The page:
Since the year 2001, the Urban Culture Foundation (FCU) in Venezuela has been implementing an inter-generic multiple editorial program that includes the FCU’s main collection, the Cuadernos series special editions. Its endeavor counts on the auspices of profound reality-prying studies that allow for sharing a coherent conception about the cultural scope of social processes. This painstaking and specialized work has given the FCU solid grounds to build on as a space open to knowledge and the spread of that knowledge.

Before the Photographing in Latin America. Historic Critical Essays, put out under the FCU seal, lies a chance to bear out the significance of the abovementioned publishing program. Photographing… is a compilation of texts penned by Cuban researcher Jose Antonio Navarrete and based on an array of systematic studies on Latin American photography. His conceptions on the twists and turns this specialty has taken in Latin America suggests a history of photography that tries to reason on an expression that “simultaneously acts against and for the arts, rather than being a contradictory movement of clashes versus capitulations from its own respect, in complicated and different forms of collisions, contacts and mutual exchanges.”

Navarrete contextualizes and makes the most of the different knowledge through plural theorization on the art of photography from a critical-historical standpoint. In a first group of essays, he delves into the construction of the historiographic field of photography as a discipline, thus projecting a more complex spectrum by considering the photographic registry from archival, class, genre and ethnic notions –a job commonly undertaken from a view of technical considerations and esthetic connotations.

In a second bloc, he clusters those topics whereby photography addresses the layout of Latin America’s national imageries between the 19th and the early 20th centuries with respect to good manners, national portraits, the emergence of identity models in the course of ethnographic, archeological and gospel-pushing campaigns. He wraps things up with his initial hypothesis, one he diversifies in different texts anointed to such boldface names as Eugenio Courret, Charles D. Fredicks and Muybridge, whose presence in parts of the continent helped whip these locations’ iconographic and cultural configuration into shape.

In the appendix, he goes back over the forewords’ headings as far as the historic studies on photography are concerned, a phenomenon that saw the light of day back in the 1920s and 30s. By doing so, he broached different efforts in the international and Latin American scene from both an academic viewpoint and in association with certain exhibiting projects.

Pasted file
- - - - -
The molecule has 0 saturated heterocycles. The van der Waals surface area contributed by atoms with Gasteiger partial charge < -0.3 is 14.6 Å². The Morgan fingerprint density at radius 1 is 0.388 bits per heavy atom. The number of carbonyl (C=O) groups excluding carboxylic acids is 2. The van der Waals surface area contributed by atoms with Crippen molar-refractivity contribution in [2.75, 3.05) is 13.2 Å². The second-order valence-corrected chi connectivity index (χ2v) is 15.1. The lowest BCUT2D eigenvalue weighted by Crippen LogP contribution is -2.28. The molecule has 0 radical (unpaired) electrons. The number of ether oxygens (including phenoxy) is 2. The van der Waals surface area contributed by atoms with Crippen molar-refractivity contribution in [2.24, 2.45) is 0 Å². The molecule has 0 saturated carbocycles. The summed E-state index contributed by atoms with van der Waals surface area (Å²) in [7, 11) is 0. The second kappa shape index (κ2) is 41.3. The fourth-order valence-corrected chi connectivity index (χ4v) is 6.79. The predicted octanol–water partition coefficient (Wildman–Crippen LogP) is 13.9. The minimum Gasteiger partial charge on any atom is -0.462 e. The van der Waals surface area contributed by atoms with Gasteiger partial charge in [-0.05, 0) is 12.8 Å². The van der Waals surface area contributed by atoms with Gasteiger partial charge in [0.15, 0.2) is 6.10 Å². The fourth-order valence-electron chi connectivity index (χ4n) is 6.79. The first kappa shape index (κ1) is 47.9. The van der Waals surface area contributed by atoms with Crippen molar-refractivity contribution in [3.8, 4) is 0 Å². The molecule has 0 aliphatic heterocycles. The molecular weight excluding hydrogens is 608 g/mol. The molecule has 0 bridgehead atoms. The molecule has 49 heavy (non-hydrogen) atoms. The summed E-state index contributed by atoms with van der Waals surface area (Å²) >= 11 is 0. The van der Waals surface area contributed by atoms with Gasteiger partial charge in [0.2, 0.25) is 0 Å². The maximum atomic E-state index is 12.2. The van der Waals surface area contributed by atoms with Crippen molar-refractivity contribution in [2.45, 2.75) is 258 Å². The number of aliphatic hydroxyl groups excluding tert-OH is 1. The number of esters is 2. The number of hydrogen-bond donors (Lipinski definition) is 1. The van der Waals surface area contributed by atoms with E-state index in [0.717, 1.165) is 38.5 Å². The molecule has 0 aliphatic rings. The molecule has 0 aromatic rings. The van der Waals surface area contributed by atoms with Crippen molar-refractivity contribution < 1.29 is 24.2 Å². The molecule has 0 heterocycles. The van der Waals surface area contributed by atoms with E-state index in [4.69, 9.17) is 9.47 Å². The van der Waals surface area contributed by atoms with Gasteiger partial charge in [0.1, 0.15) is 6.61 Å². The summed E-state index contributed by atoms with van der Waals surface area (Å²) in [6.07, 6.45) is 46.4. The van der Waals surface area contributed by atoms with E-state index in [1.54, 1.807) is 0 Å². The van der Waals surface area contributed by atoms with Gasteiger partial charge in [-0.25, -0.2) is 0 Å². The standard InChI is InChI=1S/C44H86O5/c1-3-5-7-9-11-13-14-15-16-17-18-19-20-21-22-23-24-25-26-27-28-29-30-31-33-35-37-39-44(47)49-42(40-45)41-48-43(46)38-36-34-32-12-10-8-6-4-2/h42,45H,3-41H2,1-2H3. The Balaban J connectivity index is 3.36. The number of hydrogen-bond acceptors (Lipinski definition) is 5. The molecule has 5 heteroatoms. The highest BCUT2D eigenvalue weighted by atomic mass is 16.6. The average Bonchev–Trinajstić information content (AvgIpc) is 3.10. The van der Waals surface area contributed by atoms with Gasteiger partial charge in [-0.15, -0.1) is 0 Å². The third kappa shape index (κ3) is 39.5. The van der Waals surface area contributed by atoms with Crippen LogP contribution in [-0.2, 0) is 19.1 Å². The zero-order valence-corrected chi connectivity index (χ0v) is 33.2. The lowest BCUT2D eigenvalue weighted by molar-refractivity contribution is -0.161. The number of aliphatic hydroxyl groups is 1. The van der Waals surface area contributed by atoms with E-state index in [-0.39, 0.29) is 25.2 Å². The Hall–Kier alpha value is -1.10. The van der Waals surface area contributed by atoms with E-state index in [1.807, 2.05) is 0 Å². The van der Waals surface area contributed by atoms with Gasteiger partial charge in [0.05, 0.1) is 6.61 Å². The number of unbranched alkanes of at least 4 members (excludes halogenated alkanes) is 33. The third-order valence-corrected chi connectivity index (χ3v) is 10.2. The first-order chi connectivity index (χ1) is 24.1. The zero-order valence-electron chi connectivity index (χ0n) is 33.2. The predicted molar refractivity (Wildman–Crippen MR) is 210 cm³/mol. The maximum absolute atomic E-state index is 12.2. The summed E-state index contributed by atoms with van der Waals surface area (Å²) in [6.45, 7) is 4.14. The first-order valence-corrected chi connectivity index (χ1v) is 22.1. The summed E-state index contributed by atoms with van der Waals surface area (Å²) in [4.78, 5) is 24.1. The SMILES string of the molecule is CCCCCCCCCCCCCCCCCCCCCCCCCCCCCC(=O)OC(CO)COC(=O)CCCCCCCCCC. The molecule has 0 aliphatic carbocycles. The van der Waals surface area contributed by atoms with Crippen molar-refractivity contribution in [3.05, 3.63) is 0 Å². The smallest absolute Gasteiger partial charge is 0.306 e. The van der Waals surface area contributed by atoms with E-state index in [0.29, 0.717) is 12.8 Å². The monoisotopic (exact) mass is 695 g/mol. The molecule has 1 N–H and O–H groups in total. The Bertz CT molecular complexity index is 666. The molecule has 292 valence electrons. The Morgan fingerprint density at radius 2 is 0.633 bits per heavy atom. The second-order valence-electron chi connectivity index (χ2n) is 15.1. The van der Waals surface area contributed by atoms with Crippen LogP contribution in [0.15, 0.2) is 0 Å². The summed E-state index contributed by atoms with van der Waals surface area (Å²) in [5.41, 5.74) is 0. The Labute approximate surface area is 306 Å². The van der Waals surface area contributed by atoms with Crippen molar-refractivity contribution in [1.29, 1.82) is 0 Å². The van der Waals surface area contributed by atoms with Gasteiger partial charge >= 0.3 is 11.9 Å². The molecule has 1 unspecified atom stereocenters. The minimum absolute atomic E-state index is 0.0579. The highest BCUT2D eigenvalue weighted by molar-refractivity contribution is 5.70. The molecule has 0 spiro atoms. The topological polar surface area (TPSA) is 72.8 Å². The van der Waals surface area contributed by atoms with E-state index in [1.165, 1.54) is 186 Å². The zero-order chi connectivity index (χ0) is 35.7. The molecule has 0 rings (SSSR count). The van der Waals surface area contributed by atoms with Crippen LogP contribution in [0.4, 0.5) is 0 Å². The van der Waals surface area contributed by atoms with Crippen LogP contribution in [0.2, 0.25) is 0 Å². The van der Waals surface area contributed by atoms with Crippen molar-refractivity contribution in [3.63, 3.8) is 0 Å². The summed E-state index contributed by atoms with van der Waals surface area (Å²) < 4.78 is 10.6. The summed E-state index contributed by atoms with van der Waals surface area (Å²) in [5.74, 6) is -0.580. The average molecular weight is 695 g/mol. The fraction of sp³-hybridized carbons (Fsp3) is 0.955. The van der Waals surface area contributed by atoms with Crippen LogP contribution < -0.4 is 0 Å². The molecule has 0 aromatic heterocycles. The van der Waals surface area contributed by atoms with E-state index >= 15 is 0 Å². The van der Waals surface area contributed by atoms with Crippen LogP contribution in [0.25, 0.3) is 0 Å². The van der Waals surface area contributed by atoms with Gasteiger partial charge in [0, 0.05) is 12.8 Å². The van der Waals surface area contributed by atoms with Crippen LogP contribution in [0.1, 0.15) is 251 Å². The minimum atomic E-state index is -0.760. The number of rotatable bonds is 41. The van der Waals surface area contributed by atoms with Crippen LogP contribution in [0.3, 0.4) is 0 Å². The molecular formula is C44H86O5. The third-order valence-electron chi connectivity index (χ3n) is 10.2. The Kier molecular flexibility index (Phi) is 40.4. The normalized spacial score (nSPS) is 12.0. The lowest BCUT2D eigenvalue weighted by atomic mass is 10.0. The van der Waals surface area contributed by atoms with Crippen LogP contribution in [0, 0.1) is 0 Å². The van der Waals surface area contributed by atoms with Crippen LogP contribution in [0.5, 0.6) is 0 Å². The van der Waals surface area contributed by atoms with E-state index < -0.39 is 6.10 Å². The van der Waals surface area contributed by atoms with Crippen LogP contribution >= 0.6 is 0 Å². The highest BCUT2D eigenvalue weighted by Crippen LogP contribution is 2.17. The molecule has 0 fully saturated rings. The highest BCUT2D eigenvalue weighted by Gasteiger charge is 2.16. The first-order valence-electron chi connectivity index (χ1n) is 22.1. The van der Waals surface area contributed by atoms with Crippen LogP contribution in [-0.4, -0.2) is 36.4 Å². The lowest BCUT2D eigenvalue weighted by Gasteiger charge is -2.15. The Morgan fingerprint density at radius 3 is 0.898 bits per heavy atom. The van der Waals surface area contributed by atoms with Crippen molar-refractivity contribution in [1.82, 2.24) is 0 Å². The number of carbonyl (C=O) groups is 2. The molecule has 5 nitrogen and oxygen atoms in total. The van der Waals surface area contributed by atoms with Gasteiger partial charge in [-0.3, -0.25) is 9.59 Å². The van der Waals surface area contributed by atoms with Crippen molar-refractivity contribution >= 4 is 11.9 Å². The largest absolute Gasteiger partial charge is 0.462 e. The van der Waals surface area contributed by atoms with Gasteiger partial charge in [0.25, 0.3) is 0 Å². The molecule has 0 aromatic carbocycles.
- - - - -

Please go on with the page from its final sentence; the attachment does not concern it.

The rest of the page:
The compilation proposes –on the basis of strict methodology- the provision of a useful cultural tool for society. Following a serious reflection, Navarrete goes into the imagery of Latin American creators who sway between the recovery of their origins, the undertaking of European experimentalisms and the concretion of a particular universe time and again. Convinced of the art’s social value, he tours different artistic discourses in which light, color, feelings and ideas make up the context’s photographic art.

The FCU’s effort with this publishing project has really paid off. It’s marked with issue 76 under the collection design of ProduGrafica and the contribution chipped in by a team of experts. Photographing… was printed by Graficas Lauky with the cover designed by John Lange in which he used a picture of Federico Carlos Lessmann, whose ties are indeed very suggestive. In as many as 222 pages, featuring B&W sheets, the collection underlies a number of criteria that pivot on the organic unit among the scientific method, the theory and the praxis. In a bid to nudge the public, the author sticks to the didactic pathway leading to a kind of knowledge buildup that hinges on the problematic analysis of reality and takes us to the understanding of it and its subsequent transformation through accurate and unbiased vision. This vision, in turn, allows for the enjoyment of the many sides the topic has to offer. Holding on to a straightforward discourse that relies on his liking for bold conceptualism, this grand tour embraces the concepts of a very particular dynamics that eventually names the different sections and defines the inner layout of the whole. In the launch of this masterpiece, Cuban critic Felix Suazo said:

Recognized as one of the most consistent researchers of photography in the continent, this author culls a body of ideas in this volume, ideas he previously thought up for papers and specialized publications. However, in this compilation they actually acquire discursive and conceptual coherence of their own as heirs of a developing way of thinking. This is an erudite book, written with soberness and documental accuracy, whose arguments stand tall over rigorous methodology.

And it all comes alive from a semiotic universe that grows deep theoretical roots, like the existence of different ways of reflecting the basics of the kind of art that defines the course of the artistic memory. This is a publication that questions a set of hackneyed, groundless topics and puts photographic art right under the limelight this expression deserves for its originality and advance.

Following up on the Aristotelian thinking: “There’s no such thing as current memory in the current times. There’s only a hunch of the present; there’s hope in the future, and there’s memory of the past.* Memory has the ability to overcome time and organize in it the sequence and harmony of the developments. And it’s just because memory –especially the written memory– exerts its tremendous influence on fleeting testimony in an effort to save thinking, to toss it into a paradoxical and prodigious flight. This book is one of those signs of that survival.